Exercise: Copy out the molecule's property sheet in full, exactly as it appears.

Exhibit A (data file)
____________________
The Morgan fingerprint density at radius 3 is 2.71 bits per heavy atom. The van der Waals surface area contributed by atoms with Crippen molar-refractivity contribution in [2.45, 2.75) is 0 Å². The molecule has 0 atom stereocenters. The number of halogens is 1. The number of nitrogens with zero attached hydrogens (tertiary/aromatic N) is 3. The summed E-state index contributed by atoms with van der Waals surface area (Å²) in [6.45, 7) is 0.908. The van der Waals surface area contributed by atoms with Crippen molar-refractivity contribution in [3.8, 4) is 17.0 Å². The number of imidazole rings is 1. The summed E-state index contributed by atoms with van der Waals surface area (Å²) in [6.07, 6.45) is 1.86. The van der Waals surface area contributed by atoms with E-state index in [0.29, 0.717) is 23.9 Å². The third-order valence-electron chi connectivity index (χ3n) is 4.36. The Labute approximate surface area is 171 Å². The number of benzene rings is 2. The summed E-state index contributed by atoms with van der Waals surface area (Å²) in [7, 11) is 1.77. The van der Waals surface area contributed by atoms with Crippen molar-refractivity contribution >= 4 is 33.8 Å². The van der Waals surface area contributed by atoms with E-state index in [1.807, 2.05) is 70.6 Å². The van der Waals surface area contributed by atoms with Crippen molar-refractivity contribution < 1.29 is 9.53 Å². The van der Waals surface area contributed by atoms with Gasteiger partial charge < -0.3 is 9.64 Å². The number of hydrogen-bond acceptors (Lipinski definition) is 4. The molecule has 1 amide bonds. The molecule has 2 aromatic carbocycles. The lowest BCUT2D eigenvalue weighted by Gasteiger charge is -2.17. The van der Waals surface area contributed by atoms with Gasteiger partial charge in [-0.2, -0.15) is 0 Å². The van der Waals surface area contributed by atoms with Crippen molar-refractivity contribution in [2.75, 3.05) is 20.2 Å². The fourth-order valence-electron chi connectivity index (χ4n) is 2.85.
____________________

The Morgan fingerprint density at radius 3 is 2.71 bits per heavy atom. The van der Waals surface area contributed by atoms with Crippen molar-refractivity contribution in [2.45, 2.75) is 0 Å². The molecule has 0 atom stereocenters. The number of halogens is 1. The number of nitrogens with zero attached hydrogens (tertiary/aromatic N) is 3. The summed E-state index contributed by atoms with van der Waals surface area (Å²) in [6.45, 7) is 0.908. The van der Waals surface area contributed by atoms with Crippen molar-refractivity contribution in [3.8, 4) is 17.0 Å². The number of imidazole rings is 1. The summed E-state index contributed by atoms with van der Waals surface area (Å²) in [6.07, 6.45) is 1.86. The van der Waals surface area contributed by atoms with E-state index in [0.29, 0.717) is 23.9 Å². The third-order valence-electron chi connectivity index (χ3n) is 4.36. The Labute approximate surface area is 171 Å². The number of benzene rings is 2. The summed E-state index contributed by atoms with van der Waals surface area (Å²) in [7, 11) is 1.77. The van der Waals surface area contributed by atoms with Crippen molar-refractivity contribution >= 4 is 33.8 Å². The van der Waals surface area contributed by atoms with E-state index in [1.807, 2.05) is 70.6 Å². The van der Waals surface area contributed by atoms with Crippen molar-refractivity contribution < 1.29 is 9.53 Å². The van der Waals surface area contributed by atoms with Gasteiger partial charge < -0.3 is 9.64 Å². The number of hydrogen-bond acceptors (Lipinski definition) is 4. The molecule has 1 amide bonds. The molecule has 2 aromatic carbocycles. The lowest BCUT2D eigenvalue weighted by Gasteiger charge is -2.17. The van der Waals surface area contributed by atoms with Gasteiger partial charge in [-0.2, -0.15) is 0 Å². The van der Waals surface area contributed by atoms with Crippen molar-refractivity contribution in [2.75, 3.05) is 20.2 Å². The fourth-order valence-electron chi connectivity index (χ4n) is 2.85.